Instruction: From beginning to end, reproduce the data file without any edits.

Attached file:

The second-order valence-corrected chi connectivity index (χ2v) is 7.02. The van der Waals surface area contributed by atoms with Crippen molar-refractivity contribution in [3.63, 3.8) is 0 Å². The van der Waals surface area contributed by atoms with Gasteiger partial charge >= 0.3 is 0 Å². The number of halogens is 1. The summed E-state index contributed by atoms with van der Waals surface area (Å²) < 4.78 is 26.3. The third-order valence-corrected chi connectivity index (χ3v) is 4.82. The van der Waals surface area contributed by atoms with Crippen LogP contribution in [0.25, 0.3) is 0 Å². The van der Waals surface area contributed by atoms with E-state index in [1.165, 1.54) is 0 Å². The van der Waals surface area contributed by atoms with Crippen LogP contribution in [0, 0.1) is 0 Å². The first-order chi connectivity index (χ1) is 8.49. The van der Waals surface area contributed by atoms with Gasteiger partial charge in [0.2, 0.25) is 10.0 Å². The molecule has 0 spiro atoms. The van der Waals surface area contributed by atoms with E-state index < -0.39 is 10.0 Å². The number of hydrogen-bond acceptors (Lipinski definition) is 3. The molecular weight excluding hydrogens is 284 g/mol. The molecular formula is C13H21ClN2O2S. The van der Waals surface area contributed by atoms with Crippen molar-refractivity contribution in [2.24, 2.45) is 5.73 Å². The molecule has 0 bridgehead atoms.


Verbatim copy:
The second-order valence-corrected chi connectivity index (χ2v) is 7.02. The van der Waals surface area contributed by atoms with Crippen molar-refractivity contribution in [3.63, 3.8) is 0 Å². The van der Waals surface area contributed by atoms with Gasteiger partial charge >= 0.3 is 0 Å². The number of halogens is 1. The summed E-state index contributed by atoms with van der Waals surface area (Å²) < 4.78 is 26.3. The third-order valence-corrected chi connectivity index (χ3v) is 4.82. The van der Waals surface area contributed by atoms with Crippen LogP contribution in [0.25, 0.3) is 0 Å². The van der Waals surface area contributed by atoms with E-state index in [1.165, 1.54) is 0 Å². The van der Waals surface area contributed by atoms with Crippen LogP contribution in [0, 0.1) is 0 Å². The first-order chi connectivity index (χ1) is 8.49. The van der Waals surface area contributed by atoms with Gasteiger partial charge in [0.2, 0.25) is 10.0 Å². The molecule has 0 spiro atoms. The van der Waals surface area contributed by atoms with E-state index < -0.39 is 10.0 Å². The number of hydrogen-bond acceptors (Lipinski definition) is 3. The molecular weight excluding hydrogens is 284 g/mol. The molecular formula is C13H21ClN2O2S. The van der Waals surface area contributed by atoms with Crippen molar-refractivity contribution in [2.24, 2.45) is 5.73 Å². The molecule has 0 bridgehead atoms.